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Stem Cell Advocates Hopeful Despite Failed NJ Initiative

New Jersey voters' rejection of a November ballot initiative to borrow $450 million for stem cell research wasn't necessarily a rejection of the science itself, according to some supporters.

The ballot question, which was defeated 53 percent to 47 percent, would have authorized the state to borrow up to $45 million annually for 10 years to fund adult and embryonic stem cell research. Gov. Jon S. Corzine had backed the proposal with $150,000 of his own money.

The governor told reporters on Nov. 7 that low election turnout (about a quarter of eligible voters) and frustration over the state's budget, which is facing a deficit of about $3 billion, contributed to the initiative's failure.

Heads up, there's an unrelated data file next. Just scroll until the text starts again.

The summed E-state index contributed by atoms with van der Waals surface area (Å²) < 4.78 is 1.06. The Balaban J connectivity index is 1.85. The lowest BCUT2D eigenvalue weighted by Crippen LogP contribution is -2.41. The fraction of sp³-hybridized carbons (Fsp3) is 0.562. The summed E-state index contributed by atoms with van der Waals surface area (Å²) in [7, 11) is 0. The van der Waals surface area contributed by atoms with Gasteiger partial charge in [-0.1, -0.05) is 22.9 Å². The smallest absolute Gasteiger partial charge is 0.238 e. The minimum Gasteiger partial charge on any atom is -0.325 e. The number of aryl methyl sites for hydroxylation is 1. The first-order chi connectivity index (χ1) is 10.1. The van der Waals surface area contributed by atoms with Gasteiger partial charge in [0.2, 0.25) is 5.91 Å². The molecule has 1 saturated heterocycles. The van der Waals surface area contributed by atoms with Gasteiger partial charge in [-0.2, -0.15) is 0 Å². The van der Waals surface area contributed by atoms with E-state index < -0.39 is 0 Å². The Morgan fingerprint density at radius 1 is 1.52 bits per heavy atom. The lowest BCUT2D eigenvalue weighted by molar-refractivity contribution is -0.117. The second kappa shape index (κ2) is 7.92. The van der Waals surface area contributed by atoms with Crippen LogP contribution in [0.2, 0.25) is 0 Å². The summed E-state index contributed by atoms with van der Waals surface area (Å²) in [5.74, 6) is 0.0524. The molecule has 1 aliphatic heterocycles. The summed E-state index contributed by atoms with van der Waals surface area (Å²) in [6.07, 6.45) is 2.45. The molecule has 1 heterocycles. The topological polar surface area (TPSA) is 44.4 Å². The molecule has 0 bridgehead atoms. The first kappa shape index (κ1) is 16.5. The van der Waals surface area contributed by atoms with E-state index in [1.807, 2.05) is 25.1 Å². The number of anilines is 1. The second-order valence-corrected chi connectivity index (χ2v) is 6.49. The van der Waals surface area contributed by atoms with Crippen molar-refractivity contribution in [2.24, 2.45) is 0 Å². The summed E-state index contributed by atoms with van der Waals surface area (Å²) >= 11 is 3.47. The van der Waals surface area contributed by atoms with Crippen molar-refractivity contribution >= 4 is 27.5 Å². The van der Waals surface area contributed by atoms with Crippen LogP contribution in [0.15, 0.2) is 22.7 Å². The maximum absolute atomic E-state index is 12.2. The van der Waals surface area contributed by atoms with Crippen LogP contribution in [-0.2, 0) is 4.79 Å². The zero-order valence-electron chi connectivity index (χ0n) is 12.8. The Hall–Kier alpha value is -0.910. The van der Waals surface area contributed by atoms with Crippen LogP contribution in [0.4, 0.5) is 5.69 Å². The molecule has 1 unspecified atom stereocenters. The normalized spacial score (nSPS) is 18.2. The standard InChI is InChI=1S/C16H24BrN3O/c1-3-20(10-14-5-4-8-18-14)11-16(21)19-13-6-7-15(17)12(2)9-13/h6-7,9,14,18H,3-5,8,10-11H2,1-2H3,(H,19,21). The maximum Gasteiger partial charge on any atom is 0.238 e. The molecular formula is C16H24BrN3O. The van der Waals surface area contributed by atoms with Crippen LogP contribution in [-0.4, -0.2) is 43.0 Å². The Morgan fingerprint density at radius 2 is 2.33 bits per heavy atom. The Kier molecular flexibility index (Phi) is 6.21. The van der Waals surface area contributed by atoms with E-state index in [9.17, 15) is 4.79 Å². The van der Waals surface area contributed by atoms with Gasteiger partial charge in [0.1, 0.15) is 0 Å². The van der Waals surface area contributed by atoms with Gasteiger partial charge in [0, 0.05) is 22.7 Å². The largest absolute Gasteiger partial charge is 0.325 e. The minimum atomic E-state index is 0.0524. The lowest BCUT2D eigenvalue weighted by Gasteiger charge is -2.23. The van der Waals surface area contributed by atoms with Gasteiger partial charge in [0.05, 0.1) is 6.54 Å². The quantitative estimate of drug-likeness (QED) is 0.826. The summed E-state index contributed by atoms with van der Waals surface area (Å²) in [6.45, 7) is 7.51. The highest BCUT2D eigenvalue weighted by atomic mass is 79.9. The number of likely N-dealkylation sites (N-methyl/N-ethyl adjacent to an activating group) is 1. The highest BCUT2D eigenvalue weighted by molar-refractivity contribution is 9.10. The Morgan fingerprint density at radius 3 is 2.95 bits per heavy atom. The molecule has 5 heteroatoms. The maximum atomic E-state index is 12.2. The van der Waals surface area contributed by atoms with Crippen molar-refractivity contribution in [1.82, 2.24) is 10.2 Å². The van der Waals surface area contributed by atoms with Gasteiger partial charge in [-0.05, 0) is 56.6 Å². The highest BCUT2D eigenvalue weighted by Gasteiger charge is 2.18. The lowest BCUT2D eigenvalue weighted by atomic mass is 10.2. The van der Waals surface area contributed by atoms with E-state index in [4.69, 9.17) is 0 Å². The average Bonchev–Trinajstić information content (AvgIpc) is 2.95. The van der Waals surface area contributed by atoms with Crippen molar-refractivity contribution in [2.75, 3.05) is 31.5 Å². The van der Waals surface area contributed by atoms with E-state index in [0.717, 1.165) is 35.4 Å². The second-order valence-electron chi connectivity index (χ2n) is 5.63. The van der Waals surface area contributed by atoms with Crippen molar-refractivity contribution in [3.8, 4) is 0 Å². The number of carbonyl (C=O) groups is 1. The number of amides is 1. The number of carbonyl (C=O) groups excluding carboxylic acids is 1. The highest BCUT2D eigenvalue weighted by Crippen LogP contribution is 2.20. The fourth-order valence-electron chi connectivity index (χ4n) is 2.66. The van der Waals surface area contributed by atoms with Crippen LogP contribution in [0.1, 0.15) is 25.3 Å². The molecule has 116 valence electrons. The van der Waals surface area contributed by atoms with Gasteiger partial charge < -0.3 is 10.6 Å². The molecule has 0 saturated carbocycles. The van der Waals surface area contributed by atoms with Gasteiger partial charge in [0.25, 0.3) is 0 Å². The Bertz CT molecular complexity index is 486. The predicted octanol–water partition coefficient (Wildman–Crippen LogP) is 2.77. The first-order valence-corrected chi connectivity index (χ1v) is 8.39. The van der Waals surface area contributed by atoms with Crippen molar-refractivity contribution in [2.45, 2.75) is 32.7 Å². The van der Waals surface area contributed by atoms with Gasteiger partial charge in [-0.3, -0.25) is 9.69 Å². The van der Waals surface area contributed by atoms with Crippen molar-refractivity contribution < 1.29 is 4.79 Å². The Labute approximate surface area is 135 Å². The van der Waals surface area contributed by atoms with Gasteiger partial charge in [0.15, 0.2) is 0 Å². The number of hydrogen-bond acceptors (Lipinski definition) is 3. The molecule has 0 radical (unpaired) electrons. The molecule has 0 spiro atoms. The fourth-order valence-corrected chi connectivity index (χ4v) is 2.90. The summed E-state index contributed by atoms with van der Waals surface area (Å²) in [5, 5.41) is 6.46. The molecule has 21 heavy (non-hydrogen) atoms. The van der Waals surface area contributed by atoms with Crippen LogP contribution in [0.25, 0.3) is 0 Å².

“The people who had hoped the issue would fail as a matter of opposing stem cell research took it to be a sign that voters agreed with them,” said AAN health care policy analyst Dana Bacon. “People who supported the initiative cited economic issues. Given New Jersey's existing support for stem-cell research, I think the economics are pretty hard to overlook.”

Last December, state legislators approved borrowing $270 million to build the state's first stem-cell research centers in New Brunswick, Newark, and Camden.

Joseph R. Bertino, MD, interim director of the Stem Cell Institute of New Jersey, said the governor is still committed to building a stem cell facility in New Brunswick though plans for buildings in Newark and Camden may be put on hold. He said that $10 million was allocated for research for each of the last two years, and at least that much will likely be available in 2008. “The concern is that without substantial programmatic support, it may be more difficult to recruit a first-class director and investigators,” he said.

But Dr. Bertino is hopeful that the state legislators and private companies may still fund the institute. He added that there is the possibility for another referendum during next year's presidential election, which he predicts will have a larger voter turnout.